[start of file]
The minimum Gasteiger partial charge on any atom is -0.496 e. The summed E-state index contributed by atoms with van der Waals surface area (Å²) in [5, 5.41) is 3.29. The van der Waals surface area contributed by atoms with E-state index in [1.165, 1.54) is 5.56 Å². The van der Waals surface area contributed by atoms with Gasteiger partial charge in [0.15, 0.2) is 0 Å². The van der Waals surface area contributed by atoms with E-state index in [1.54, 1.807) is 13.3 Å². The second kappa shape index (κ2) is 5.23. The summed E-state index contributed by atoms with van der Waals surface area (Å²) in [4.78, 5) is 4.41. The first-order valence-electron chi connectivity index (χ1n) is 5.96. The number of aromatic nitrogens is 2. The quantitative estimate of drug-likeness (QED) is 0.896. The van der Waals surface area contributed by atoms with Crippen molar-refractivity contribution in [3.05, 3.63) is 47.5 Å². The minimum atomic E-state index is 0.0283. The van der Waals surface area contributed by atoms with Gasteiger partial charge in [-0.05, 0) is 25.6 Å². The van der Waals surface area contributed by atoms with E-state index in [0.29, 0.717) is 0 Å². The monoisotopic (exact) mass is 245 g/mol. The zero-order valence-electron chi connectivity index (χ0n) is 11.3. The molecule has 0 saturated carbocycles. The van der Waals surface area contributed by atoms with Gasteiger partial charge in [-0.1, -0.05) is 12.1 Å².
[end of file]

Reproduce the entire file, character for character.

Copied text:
The minimum Gasteiger partial charge on any atom is -0.496 e. The summed E-state index contributed by atoms with van der Waals surface area (Å²) in [5, 5.41) is 3.29. The van der Waals surface area contributed by atoms with E-state index in [1.165, 1.54) is 5.56 Å². The van der Waals surface area contributed by atoms with Gasteiger partial charge in [0.15, 0.2) is 0 Å². The van der Waals surface area contributed by atoms with E-state index in [1.54, 1.807) is 13.3 Å². The second kappa shape index (κ2) is 5.23. The summed E-state index contributed by atoms with van der Waals surface area (Å²) in [4.78, 5) is 4.41. The first-order valence-electron chi connectivity index (χ1n) is 5.96. The number of aromatic nitrogens is 2. The quantitative estimate of drug-likeness (QED) is 0.896. The van der Waals surface area contributed by atoms with Crippen molar-refractivity contribution in [3.05, 3.63) is 47.5 Å². The minimum atomic E-state index is 0.0283. The van der Waals surface area contributed by atoms with Gasteiger partial charge in [-0.05, 0) is 25.6 Å². The van der Waals surface area contributed by atoms with E-state index in [0.29, 0.717) is 0 Å². The monoisotopic (exact) mass is 245 g/mol. The zero-order valence-electron chi connectivity index (χ0n) is 11.3. The molecule has 0 saturated carbocycles. The van der Waals surface area contributed by atoms with Gasteiger partial charge in [-0.1, -0.05) is 12.1 Å².